When I stumbled upon the concept of minimalism through a niche blog in 2013, Marie Kondo’s Life-Changing Magic had yet to capture the closets of middle America.
At the time I was actually searching for ways to do more as a struggling artist juggling multiple jobs.
Surprisingly, most of the answers I found buried on the internet centered around the power of less.
“Clear your head! Let go of your possessions! Live off the grid!
I liked those answers.
Why? Because they were simple.
I was sick of maintaining a circus of stuff that at best upheld a false perception I wanted to portray to others, and at worst completely drained my mental (and financial) energy.
So I began aggressively giving things away. Reduced my clothing down to mostly blacks, grays, and tans. I even got rid of my car (and thrived without one in L.A.) as a 3-year-long experiment.
Looking back on it now, I thought I’d share a few lessons I learned when I first went minimalist and still incorporate today:
It’s not just about things. Minimalism is a mindset that constantly asks “What’s really important to you right now?” in every facet of life - from relationships to career, all the way down to your core values.
It’s not just about aesthetic. Gram-able capsule wardrobes, tiny homes, and neutral colors completely miss the point if they’re simply for show. Tiny things are still things, after all. And you are not your things, no matter how efficient and clean and beautiful they are.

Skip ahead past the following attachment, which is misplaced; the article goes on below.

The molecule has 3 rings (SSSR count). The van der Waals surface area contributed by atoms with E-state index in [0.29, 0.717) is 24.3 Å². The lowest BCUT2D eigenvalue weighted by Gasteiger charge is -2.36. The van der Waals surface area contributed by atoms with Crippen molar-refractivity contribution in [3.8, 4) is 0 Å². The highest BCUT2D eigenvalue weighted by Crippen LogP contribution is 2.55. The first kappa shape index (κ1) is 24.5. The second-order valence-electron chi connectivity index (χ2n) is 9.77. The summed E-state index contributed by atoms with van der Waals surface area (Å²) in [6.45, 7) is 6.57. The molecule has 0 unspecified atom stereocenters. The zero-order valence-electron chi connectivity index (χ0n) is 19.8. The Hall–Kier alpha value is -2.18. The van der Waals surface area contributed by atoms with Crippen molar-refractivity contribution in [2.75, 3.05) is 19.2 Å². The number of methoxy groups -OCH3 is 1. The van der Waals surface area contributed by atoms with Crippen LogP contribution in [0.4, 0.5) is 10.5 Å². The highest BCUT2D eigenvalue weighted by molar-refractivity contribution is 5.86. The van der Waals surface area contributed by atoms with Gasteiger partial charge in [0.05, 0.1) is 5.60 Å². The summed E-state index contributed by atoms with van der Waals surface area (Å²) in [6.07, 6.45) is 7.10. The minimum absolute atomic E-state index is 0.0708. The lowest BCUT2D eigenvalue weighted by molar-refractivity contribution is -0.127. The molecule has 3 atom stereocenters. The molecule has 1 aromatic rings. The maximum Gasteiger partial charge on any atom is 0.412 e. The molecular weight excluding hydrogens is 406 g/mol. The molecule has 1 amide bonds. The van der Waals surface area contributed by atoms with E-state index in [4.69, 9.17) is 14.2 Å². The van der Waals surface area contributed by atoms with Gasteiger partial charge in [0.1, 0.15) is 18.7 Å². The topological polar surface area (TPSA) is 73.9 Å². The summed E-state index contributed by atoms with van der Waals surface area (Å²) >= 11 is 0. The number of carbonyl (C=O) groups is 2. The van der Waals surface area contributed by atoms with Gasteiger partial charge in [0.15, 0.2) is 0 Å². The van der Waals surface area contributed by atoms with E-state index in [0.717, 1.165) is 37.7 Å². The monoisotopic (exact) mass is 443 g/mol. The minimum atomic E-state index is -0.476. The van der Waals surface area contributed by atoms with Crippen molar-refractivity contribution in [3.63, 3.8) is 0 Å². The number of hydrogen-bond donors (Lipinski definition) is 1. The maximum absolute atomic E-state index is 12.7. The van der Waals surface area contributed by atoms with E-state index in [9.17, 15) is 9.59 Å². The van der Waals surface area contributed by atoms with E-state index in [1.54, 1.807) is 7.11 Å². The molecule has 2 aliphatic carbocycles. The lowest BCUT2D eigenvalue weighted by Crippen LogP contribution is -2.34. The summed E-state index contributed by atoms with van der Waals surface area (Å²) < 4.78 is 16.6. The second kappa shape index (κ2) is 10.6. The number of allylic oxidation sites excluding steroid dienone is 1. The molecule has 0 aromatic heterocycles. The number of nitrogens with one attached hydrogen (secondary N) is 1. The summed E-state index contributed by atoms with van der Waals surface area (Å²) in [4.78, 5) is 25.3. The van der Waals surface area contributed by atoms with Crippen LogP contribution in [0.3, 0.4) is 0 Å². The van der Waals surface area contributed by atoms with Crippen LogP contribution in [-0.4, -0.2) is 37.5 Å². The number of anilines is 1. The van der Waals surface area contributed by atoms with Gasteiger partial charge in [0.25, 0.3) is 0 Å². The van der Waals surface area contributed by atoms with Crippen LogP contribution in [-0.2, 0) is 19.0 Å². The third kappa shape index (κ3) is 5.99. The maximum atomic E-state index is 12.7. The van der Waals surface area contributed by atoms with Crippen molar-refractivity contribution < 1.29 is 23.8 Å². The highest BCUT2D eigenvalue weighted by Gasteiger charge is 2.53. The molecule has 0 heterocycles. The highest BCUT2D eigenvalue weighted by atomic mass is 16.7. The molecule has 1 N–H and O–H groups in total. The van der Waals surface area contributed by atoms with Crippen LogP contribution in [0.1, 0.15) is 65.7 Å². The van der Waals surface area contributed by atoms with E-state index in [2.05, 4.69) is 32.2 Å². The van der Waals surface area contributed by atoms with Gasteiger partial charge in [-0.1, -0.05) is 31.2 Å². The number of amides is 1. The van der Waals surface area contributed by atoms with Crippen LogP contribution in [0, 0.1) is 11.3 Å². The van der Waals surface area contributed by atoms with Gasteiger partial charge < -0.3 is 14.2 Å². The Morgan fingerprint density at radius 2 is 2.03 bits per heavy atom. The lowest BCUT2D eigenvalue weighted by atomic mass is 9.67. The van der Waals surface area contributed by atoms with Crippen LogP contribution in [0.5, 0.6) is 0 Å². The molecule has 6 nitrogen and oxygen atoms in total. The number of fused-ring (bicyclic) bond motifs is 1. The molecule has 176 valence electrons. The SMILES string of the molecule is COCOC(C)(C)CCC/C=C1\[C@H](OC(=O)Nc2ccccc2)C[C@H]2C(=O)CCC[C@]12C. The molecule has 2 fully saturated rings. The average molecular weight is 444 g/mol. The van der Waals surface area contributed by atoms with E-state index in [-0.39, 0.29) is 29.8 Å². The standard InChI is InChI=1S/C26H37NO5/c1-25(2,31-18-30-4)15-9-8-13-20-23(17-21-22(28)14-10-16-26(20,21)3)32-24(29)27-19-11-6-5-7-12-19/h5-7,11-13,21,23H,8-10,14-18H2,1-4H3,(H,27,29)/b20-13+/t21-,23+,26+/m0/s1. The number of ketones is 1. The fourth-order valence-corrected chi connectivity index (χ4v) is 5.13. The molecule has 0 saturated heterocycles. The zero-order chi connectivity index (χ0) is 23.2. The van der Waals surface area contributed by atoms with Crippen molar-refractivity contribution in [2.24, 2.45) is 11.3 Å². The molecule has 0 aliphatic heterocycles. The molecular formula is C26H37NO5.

It’s not just about downsizing. It has to work for you in the long-run if you want to sustain. I found out the hard way when I tried to produce my album on a Mac mini (Does Apple even make these anymore?). The specs couldn’t handle all the work I needed to do at once and I ended up swapping for a much larger iMac a few months later.
It’s not just about decluttering. Especially if you’re still shopping compulsively to fill the void.
It’s not just about organizing, which may be just another word for “hiding the things I don’t want to deal with but I don’t want to let go of either.”
It’s not just a moment. It’s a series of moments…tiny steps, happening in stages, a string of ever more awakened decisions…a memoir.
The Container Store is problematic.
I think there’s at least a Part Two for me to add to this but I’ve saved it for later #minimal.